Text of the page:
So just over one week since my last post...that's a win in my book!
A friend linked me the latest update to ChatGPT, an AI based resource using OpenAI. I have casually been observing developments in Image generation AI such as DALL-E, Midjourney and Stable diffusion. I have mixed thoughts on these but do feel that the tech isn't really the problem but the society that we currently live in not being ready to deal with it.
AI is going to replace jobs. People are going to take credit for the finished work even though all they did was write a prompt. As much as I understand that there is an art to wording a prompt, I'm afraid learning and practicing how to paint/draw/create to the same level is not the same as learning how to write a good text prompt. There are of course many negative elements to AI being as good as humans at much faster speeds in a society that runs on money. That said, the positives include being able to create more, faster, as a creator. Ideas can become real with fewer resources. And if there is enough thought behind the purpose, then it can also be a great thing!
I haven't really been following other forms of AI generation even though I know they are there and improving at exponential speeds, so I thought I'd give it a go. I put the following question in to see how it would handle it.
'How do we fix the divide between traditional systems in society and the rise in technology?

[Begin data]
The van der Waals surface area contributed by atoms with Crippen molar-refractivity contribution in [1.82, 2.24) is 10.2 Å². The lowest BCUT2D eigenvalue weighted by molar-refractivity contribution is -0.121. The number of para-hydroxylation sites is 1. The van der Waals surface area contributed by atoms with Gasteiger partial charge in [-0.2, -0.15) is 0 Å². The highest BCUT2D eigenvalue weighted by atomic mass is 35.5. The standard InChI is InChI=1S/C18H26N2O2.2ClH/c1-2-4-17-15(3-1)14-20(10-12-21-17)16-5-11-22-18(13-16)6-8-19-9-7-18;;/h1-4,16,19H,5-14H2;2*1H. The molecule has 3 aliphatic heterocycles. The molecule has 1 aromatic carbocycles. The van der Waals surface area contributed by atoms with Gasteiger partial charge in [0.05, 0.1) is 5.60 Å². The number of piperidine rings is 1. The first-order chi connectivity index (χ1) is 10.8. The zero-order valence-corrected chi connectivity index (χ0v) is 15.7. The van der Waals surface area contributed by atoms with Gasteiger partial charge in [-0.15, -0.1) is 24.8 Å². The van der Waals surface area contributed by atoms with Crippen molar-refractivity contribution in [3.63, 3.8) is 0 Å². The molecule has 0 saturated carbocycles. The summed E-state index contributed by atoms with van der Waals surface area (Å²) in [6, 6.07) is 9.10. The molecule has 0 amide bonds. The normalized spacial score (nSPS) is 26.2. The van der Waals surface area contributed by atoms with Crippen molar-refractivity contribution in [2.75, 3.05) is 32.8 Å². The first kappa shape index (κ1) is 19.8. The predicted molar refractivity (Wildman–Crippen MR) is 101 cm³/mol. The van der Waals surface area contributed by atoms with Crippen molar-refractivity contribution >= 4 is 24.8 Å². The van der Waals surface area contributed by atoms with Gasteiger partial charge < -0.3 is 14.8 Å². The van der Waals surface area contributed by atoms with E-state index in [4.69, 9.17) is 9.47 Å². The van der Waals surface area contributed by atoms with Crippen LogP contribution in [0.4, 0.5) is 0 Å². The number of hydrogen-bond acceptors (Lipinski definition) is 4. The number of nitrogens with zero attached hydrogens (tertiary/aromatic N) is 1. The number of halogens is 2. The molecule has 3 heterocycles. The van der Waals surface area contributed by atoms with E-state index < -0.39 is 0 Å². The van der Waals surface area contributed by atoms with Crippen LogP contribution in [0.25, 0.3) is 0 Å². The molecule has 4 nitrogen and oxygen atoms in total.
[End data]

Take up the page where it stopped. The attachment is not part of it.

The divide between traditional systems in society and the rise of technology is a complex issue with no easy solution. One approach to addressing this issue is to focus on improving education and access to technology, particularly in underserved communities. This can help ensure that everyone has the skills and resources they need to participate fully in the modern economy. In addition, it may be helpful to consider ways to integrate technology more seamlessly into traditional systems, such as by modernizing government services and making them more accessible online. Finally, it's important to address the social and economic disparities that can exacerbate the divide between technology haves and have-nots. This could include policies to support workers who are affected by technological change, such as through job training programs and income support.'
This is a pretty solid answer in my opinion, especially in that it came up with this in about 2 seconds. I could also say that there are plenty of humans that probably couldn't give as succinct and credible an answer. But one thing to note is that this is the beginning of AI based output. We are only starting, and it can only get better from here. Not only that, but these processes can be basically applied to any output. So, we've started with art and text (and no doubt others that are less mainstream). The same website as this one has coding response with different languages, that actually explains the results (haven't tested this yet though). marketing material, textbooks, any 'content' could use AI to process from very few inputs in record time. If you think we have too much content to go through now, well...I have some news for you. And as cool as all this is to enable us to make content quickly and easily, we are not ready for this.
I've been thinking for a while now that our biology and culture is significantly slower than the technology we now have access to. Governments and organisations are still struggling with the internet and smart phones. I doubt they have even considered the ramifications of what AI and robotics are going to do to us as a people with no one trying to understand the long term, and even short term, effects that these technologies are going to have. And we all know how great social media has worked for us...or more the point, how it hasn't.
All of these technologies could be good. Even the algorithm could be revamped to shape how we think in a happier, healthier manner...but there's no money in that. Which is a point for another day.